Marra  calculates an assimilation number (AN), which he expresses as the volumetric PP rate divided by chlorophyll a concentration, and compares the calculated AN to a maximum rate of 25 mg C h−1 mg chl−1 estimated by Falkowski . He finds that on some HOT cruises the surface 17Δ-GOP chl−1 exceeds the imposed AN limit.
Marra  calculates a growth rate by dividing PP by autotrophic biomass and finds that growth rates calculated using 14C-PP are approximately at the growth rate limit of ∼0.7 d−1 based on Eppley  for surface layer temperatures at ALOHA whereas some 17Δ-GOP estimates exceed this imposed growth rate limit by 3–5×.
 A useful evaluation of the 17Δ-GOP method should present the rates accurately and account for the uncertainties in the method. The significant uncertainty in individual cruise estimates of 17Δ-GOP was clearly stated in Quay et al.  and the reason why they concluded “the uncertainty in an individual 17Δ-GOP determination precludes detection of monthly variations in GOP.” Despite the uncertainty in 17Δ-GOP estimated for individual HOT cruises, seasonally averaged rates of 17Δ-GOP during summer and winter were estimated by Quay et al. using a depth-integrated modification of the 17Δ-GOP method that accounted for time rate of change and corrected for entrainment biases (equation (5) in Quay et al.). During the winter, when the mixed layer is deepening, the depth-integrated 17Δ-GOP estimates indicated a substantial overestimation (by 75%) of the GOP rate for the mixed layer if the 17Δ-GOP method was applied in the usual manner (i.e., assuming steady state and negligible mixing effects) due to entrainment of subsurface waters with high 17Δ values.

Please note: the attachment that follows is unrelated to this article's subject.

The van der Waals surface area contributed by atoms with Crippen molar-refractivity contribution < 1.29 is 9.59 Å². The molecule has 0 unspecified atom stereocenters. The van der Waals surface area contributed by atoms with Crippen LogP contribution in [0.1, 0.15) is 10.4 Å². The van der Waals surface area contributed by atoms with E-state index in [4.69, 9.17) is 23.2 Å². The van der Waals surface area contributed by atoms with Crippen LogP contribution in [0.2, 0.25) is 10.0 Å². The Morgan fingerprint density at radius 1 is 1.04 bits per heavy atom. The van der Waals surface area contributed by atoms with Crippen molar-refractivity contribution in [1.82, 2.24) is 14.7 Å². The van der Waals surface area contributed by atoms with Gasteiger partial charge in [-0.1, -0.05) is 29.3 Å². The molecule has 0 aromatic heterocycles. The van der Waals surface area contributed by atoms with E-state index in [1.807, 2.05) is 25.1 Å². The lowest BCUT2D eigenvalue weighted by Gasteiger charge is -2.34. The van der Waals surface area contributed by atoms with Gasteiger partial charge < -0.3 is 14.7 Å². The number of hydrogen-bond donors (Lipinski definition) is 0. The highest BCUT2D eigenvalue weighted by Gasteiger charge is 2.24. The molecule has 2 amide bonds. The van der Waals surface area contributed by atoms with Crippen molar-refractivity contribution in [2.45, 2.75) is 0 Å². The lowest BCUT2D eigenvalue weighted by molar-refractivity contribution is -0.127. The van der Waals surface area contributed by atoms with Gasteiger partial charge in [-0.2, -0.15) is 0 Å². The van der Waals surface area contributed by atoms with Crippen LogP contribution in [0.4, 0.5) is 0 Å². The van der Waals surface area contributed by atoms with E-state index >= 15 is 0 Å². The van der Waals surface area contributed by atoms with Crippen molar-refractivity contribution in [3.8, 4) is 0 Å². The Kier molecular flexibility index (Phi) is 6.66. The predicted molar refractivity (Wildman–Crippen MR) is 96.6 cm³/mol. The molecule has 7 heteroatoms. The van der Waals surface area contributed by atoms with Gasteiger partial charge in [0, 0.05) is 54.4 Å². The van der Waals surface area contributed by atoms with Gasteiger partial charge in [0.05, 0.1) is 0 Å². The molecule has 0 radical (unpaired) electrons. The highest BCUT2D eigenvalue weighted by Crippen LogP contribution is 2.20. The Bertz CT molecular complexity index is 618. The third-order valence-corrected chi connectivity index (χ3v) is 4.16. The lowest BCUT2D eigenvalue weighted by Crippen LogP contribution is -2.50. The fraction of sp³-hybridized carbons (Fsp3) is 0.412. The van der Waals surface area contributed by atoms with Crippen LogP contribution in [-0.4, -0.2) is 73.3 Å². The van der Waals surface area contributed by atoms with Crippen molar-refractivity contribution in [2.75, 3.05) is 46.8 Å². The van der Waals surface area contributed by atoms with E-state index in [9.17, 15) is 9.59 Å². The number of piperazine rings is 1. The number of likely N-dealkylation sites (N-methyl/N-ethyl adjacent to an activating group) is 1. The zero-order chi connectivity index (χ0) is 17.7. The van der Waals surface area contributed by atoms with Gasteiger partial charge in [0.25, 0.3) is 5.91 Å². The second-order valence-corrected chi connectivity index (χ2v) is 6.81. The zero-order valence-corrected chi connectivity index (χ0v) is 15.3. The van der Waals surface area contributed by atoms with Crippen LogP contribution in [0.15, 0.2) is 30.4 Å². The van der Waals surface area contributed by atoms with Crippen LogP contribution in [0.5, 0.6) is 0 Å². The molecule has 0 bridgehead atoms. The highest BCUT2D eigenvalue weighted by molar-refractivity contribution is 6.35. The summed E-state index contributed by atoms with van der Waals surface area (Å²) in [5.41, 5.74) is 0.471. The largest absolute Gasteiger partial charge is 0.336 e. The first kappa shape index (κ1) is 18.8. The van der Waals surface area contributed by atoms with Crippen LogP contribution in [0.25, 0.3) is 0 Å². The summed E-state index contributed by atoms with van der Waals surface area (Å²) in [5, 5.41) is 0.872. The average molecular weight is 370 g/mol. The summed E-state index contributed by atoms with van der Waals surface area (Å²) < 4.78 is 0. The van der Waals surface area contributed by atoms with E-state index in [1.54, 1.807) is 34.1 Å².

It is important to emphasize that the 17Δ-GOP method integrates productivity over the residence time of O2 in the mixed layer (typically 1–3 weeks at ALOHA) that is significantly longer than single day productivity rates measured by bottle incubations methods (14C-PP and 18O-GOP) and is not necessarily represented by the biological conditions measured during a HOT cruise (chlorophyll, PAR, biomass, etc.). Additionally, it is worth reiterating that 17Δ and 18O methods measure the gross PP rate, whereas 14C method measures something close to net PP [Marra, 2009].
 With these conditions in mind, we evaluate the evidence presented by Marra .
3.1. Quantum Yield
 All the occurrences when quantum yield based on 17Δ-GOP exceeded the limit of 0.125 happen during the winter when the mixed layer 17Δ-GOP is overestimated due to entrainment of subsurface water, as mentioned above (Figure 1). During the summers of 2006 and 2007, φ values at all depths for all summertime HOT cruises are ≤0.125. Using mean 17Δ-GOP rates corrected for time rate of change and entrainment (123 ± 44 mmol O2 m−2 d−1 during summer and 82 ± 42 mmol O2/m−2 d−1 during winter) reported by Quay et al.  (see their Table 2) and average depth profiles of PAR and chlorophyll yields a depth range in φ (5 to 100 m) from 0.03 to 0.08 in summer and 0.02 to 0.125 in winter (Figure 1).